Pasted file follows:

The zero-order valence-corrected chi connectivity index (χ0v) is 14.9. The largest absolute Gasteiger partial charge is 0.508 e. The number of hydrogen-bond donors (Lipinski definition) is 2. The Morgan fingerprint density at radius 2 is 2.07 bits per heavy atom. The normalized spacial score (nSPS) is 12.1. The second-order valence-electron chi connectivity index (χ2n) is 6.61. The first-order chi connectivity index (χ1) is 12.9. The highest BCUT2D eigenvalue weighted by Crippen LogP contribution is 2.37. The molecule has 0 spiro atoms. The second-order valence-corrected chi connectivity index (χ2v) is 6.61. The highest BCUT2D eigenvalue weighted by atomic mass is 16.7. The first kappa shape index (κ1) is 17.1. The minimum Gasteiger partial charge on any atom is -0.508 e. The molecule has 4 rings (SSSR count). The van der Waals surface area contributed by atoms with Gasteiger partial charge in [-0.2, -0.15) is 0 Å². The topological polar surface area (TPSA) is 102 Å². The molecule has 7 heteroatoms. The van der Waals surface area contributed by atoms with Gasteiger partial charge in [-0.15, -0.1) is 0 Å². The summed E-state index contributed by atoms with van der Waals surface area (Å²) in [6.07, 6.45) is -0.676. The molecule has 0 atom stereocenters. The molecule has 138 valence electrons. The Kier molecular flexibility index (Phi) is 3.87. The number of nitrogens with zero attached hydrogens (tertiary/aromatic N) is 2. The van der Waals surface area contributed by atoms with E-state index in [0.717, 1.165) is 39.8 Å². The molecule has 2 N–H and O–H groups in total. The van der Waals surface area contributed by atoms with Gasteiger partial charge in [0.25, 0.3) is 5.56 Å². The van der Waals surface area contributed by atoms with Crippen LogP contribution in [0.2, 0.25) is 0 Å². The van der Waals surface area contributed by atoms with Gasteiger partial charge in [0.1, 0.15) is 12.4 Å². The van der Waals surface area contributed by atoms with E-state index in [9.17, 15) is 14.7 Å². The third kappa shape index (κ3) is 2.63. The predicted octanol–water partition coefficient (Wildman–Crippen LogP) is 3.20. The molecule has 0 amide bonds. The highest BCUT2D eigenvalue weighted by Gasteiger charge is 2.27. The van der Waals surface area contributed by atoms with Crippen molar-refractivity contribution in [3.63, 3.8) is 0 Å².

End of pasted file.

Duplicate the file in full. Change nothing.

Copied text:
The zero-order valence-corrected chi connectivity index (χ0v) is 14.9. The largest absolute Gasteiger partial charge is 0.508 e. The number of hydrogen-bond donors (Lipinski definition) is 2. The Morgan fingerprint density at radius 2 is 2.07 bits per heavy atom. The normalized spacial score (nSPS) is 12.1. The second-order valence-electron chi connectivity index (χ2n) is 6.61. The first-order chi connectivity index (χ1) is 12.9. The highest BCUT2D eigenvalue weighted by Crippen LogP contribution is 2.37. The molecule has 0 spiro atoms. The second-order valence-corrected chi connectivity index (χ2v) is 6.61. The highest BCUT2D eigenvalue weighted by atomic mass is 16.7. The first kappa shape index (κ1) is 17.1. The minimum Gasteiger partial charge on any atom is -0.508 e. The molecule has 4 rings (SSSR count). The van der Waals surface area contributed by atoms with Gasteiger partial charge in [-0.2, -0.15) is 0 Å². The topological polar surface area (TPSA) is 102 Å². The molecule has 7 heteroatoms. The van der Waals surface area contributed by atoms with Gasteiger partial charge in [-0.15, -0.1) is 0 Å². The summed E-state index contributed by atoms with van der Waals surface area (Å²) in [6.07, 6.45) is -0.676. The molecule has 0 atom stereocenters. The molecule has 138 valence electrons. The Kier molecular flexibility index (Phi) is 3.87. The number of nitrogens with zero attached hydrogens (tertiary/aromatic N) is 2. The van der Waals surface area contributed by atoms with E-state index in [0.717, 1.165) is 39.8 Å². The molecule has 2 N–H and O–H groups in total. The van der Waals surface area contributed by atoms with Gasteiger partial charge in [0.25, 0.3) is 5.56 Å². The van der Waals surface area contributed by atoms with Crippen LogP contribution in [0.2, 0.25) is 0 Å². The van der Waals surface area contributed by atoms with Gasteiger partial charge in [0.1, 0.15) is 12.4 Å². The van der Waals surface area contributed by atoms with E-state index in [9.17, 15) is 14.7 Å². The third kappa shape index (κ3) is 2.63. The predicted octanol–water partition coefficient (Wildman–Crippen LogP) is 3.20. The molecule has 0 amide bonds. The highest BCUT2D eigenvalue weighted by Gasteiger charge is 2.27. The van der Waals surface area contributed by atoms with Crippen molar-refractivity contribution in [3.63, 3.8) is 0 Å².